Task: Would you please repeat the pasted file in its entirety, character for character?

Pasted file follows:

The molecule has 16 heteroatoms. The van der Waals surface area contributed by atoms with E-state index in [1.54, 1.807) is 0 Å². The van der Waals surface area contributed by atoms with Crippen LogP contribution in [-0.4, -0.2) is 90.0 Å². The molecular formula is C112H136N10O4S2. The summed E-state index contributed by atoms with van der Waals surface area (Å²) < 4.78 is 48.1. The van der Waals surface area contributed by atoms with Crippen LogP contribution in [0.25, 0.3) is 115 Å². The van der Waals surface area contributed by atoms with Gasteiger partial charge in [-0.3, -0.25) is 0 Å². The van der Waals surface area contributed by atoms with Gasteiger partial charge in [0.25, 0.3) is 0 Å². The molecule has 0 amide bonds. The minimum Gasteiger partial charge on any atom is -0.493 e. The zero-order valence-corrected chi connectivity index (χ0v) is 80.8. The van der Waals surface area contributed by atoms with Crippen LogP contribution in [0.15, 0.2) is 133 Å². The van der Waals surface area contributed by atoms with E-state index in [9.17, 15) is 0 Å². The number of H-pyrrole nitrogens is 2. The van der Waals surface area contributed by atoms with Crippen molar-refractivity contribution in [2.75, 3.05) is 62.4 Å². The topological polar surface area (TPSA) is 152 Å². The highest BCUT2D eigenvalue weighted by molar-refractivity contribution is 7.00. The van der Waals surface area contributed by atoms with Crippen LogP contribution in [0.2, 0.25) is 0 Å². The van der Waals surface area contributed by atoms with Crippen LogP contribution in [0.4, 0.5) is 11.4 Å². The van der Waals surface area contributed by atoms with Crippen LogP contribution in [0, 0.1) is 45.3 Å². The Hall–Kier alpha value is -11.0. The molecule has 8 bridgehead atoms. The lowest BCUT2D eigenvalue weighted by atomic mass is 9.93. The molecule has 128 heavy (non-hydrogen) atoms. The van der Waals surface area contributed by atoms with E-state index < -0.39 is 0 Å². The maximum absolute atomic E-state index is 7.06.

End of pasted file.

The molecule has 16 heteroatoms. The van der Waals surface area contributed by atoms with E-state index in [1.54, 1.807) is 0 Å². The van der Waals surface area contributed by atoms with Crippen LogP contribution in [-0.4, -0.2) is 90.0 Å². The molecular formula is C112H136N10O4S2. The summed E-state index contributed by atoms with van der Waals surface area (Å²) < 4.78 is 48.1. The van der Waals surface area contributed by atoms with Crippen LogP contribution in [0.25, 0.3) is 115 Å². The van der Waals surface area contributed by atoms with Gasteiger partial charge in [-0.3, -0.25) is 0 Å². The van der Waals surface area contributed by atoms with Gasteiger partial charge in [0.25, 0.3) is 0 Å². The molecule has 0 amide bonds. The minimum Gasteiger partial charge on any atom is -0.493 e. The zero-order valence-corrected chi connectivity index (χ0v) is 80.8. The van der Waals surface area contributed by atoms with Crippen LogP contribution in [0.15, 0.2) is 133 Å². The van der Waals surface area contributed by atoms with E-state index in [9.17, 15) is 0 Å². The number of H-pyrrole nitrogens is 2. The van der Waals surface area contributed by atoms with Crippen molar-refractivity contribution in [2.75, 3.05) is 62.4 Å². The topological polar surface area (TPSA) is 152 Å². The highest BCUT2D eigenvalue weighted by molar-refractivity contribution is 7.00. The van der Waals surface area contributed by atoms with Crippen LogP contribution in [0.2, 0.25) is 0 Å². The van der Waals surface area contributed by atoms with Crippen LogP contribution in [0.4, 0.5) is 11.4 Å². The van der Waals surface area contributed by atoms with Crippen LogP contribution in [0, 0.1) is 45.3 Å². The Hall–Kier alpha value is -11.0. The molecule has 8 bridgehead atoms. The lowest BCUT2D eigenvalue weighted by atomic mass is 9.93. The molecule has 128 heavy (non-hydrogen) atoms. The van der Waals surface area contributed by atoms with E-state index < -0.39 is 0 Å². The maximum absolute atomic E-state index is 7.06.